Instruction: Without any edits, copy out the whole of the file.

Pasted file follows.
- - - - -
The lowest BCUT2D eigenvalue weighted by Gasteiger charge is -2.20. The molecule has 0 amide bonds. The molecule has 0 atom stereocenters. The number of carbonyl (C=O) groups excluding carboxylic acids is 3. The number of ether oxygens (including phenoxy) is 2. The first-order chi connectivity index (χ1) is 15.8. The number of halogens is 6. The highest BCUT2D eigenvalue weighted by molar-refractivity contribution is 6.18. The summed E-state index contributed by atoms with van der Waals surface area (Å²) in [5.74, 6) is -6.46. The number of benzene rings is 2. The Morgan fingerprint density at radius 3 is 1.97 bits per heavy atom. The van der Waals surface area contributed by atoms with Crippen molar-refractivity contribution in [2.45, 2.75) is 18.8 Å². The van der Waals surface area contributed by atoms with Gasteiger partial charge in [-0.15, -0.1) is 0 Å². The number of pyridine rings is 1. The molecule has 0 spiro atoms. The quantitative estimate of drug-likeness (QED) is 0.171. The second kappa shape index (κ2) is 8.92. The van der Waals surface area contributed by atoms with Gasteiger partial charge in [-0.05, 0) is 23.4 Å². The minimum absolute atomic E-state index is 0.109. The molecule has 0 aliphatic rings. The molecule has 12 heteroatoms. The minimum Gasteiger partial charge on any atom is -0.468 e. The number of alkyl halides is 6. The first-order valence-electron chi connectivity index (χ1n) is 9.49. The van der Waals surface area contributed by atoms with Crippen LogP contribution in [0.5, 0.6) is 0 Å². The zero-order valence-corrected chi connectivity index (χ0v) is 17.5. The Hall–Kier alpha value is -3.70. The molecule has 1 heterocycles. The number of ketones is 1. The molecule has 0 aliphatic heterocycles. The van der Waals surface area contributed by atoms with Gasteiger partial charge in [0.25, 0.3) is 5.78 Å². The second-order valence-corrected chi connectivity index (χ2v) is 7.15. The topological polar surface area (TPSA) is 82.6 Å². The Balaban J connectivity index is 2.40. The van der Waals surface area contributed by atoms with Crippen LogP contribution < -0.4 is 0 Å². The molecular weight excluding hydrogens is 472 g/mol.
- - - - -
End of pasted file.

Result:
The lowest BCUT2D eigenvalue weighted by Gasteiger charge is -2.20. The molecule has 0 amide bonds. The molecule has 0 atom stereocenters. The number of carbonyl (C=O) groups excluding carboxylic acids is 3. The number of ether oxygens (including phenoxy) is 2. The first-order chi connectivity index (χ1) is 15.8. The number of halogens is 6. The highest BCUT2D eigenvalue weighted by molar-refractivity contribution is 6.18. The summed E-state index contributed by atoms with van der Waals surface area (Å²) in [5.74, 6) is -6.46. The number of benzene rings is 2. The Morgan fingerprint density at radius 3 is 1.97 bits per heavy atom. The van der Waals surface area contributed by atoms with Crippen molar-refractivity contribution in [2.45, 2.75) is 18.8 Å². The van der Waals surface area contributed by atoms with Gasteiger partial charge in [-0.15, -0.1) is 0 Å². The number of pyridine rings is 1. The molecule has 0 spiro atoms. The quantitative estimate of drug-likeness (QED) is 0.171. The second kappa shape index (κ2) is 8.92. The van der Waals surface area contributed by atoms with Gasteiger partial charge in [-0.05, 0) is 23.4 Å². The minimum absolute atomic E-state index is 0.109. The molecule has 0 aliphatic rings. The molecule has 12 heteroatoms. The minimum Gasteiger partial charge on any atom is -0.468 e. The number of alkyl halides is 6. The first-order valence-electron chi connectivity index (χ1n) is 9.49. The van der Waals surface area contributed by atoms with Crippen LogP contribution in [0.5, 0.6) is 0 Å². The zero-order valence-corrected chi connectivity index (χ0v) is 17.5. The Hall–Kier alpha value is -3.70. The molecule has 1 heterocycles. The number of ketones is 1. The molecule has 0 aliphatic heterocycles. The van der Waals surface area contributed by atoms with Gasteiger partial charge in [0.25, 0.3) is 5.78 Å². The second-order valence-corrected chi connectivity index (χ2v) is 7.15. The topological polar surface area (TPSA) is 82.6 Å². The Balaban J connectivity index is 2.40. The van der Waals surface area contributed by atoms with Crippen LogP contribution < -0.4 is 0 Å². The molecular weight excluding hydrogens is 472 g/mol.